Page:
This video from Canada says about itself:
The chukar partridge (Alectoris chukar)
Chukar partridge were introduced to the Kamloops area in the early 1950’s. They established themselves quickly and expanded in numbers due in a large part to the poor quality of our range land. With improved grazing practices and aggressive weed control the habitat has shrunk for these beautiful birds.
From Wildlife Extra:
Falling chicks could reveal the mysterious origins of flight
Two researchers from the University of California, Berkeley, may have just disproved a widely-accepted theory of how the origins of flight began.
Dennis Eva Evangelista, post-doctoral researcher at University of North Carolina, Chapel Hill, and Robert Dudley, UC Berkeley professor of integrative biology, undertook research to assess how baby birds (in this case the team used chukar partridges) react when they fall upside down.
Their results revealed that even birds that were just one-day old successfully flapped their wings in order to right themselves when they fell.
In the nest, the chicks used their wings to flip or roll themselves around. Nine days after hatching, 100 per cent of birds that were analysed in the study were found to have developed coordinated flapping and body pitch control, enabling them to right themselves.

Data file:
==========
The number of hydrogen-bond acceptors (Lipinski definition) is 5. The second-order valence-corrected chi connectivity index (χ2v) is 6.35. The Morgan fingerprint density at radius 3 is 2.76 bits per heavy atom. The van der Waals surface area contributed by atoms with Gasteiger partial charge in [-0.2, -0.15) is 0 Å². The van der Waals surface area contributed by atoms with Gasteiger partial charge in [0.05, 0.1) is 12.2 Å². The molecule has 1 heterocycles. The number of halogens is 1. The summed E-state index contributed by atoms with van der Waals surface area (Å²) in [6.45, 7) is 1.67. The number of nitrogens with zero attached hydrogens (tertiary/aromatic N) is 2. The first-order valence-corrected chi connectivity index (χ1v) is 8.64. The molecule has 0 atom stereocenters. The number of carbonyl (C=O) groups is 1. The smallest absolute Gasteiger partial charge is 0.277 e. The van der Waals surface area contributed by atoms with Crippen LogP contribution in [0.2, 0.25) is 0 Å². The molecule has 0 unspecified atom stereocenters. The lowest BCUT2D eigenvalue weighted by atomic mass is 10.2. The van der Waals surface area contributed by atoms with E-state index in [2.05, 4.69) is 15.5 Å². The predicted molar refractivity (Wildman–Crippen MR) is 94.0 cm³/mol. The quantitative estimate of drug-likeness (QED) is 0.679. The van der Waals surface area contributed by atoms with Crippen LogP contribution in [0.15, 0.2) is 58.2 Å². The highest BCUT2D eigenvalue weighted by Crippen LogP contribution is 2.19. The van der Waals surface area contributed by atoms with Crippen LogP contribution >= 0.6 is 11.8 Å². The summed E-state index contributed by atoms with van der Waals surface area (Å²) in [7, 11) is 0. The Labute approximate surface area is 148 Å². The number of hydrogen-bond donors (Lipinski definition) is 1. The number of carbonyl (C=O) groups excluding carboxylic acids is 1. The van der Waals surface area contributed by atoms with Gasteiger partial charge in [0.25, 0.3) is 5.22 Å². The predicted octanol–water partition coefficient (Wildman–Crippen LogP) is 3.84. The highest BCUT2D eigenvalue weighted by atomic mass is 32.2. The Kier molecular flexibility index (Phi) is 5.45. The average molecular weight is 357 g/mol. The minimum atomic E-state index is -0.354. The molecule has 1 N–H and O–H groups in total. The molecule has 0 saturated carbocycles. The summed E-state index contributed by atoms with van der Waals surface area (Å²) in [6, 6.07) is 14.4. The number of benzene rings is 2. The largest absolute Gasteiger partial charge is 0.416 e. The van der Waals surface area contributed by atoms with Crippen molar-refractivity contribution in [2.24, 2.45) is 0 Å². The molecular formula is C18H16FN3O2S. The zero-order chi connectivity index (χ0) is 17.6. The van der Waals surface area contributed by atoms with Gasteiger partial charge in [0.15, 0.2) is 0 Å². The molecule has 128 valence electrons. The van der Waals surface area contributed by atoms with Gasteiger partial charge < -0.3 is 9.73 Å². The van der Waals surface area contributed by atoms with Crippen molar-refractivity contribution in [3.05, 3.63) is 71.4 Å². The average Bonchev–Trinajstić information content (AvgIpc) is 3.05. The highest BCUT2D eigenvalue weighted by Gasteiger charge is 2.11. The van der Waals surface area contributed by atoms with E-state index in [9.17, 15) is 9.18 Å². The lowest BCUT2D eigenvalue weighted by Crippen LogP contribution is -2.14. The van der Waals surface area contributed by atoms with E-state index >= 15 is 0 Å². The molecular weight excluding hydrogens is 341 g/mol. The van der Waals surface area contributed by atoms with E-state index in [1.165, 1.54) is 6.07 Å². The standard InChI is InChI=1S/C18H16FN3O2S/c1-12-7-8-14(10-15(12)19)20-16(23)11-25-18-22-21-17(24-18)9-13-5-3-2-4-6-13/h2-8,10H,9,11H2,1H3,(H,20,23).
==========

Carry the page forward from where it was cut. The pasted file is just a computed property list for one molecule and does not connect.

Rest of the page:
“These abilities develop very quickly after hatching,” said Evangelista, who emphasised that no chicks were harmed during the research. “The results highlight the importance of manoeuvring and control in development and evolution of flight in birds.”
Dudley had argued for more than a decade against the popular theory of wing-assisted incline running (WAIR), which theorises that flight originated in theropod dinosaurs – the ancestors of birds – when they used symmetric wing flapping while running up an incline.
This theory argues that wings assisted running by providing lift, and that the ability to steer or manoeuvre is absent early on in the evolution of flight. To test this, the researchers tested the chicks to see if they flapped their wings while running up an incline. However, none of the birds did.
Dudley’s theory is that flight developed in tree-dwelling animals falling, and then evolving the ability to glide and fly. He believes that midair manoeuvrability preceded the development of flapping flight, allowing the ancestors of today’s birds to use their forelimbs as rudimentary wings.
The results of the study reveal that aerial righting using uncoordinated, asymmetric wing flapping, is very early development. “This experiment illustrates that there is a much broader range of aerodynamic capacity available for animals with these tiny, tiny wings than has been previously realised,” Dudley explains.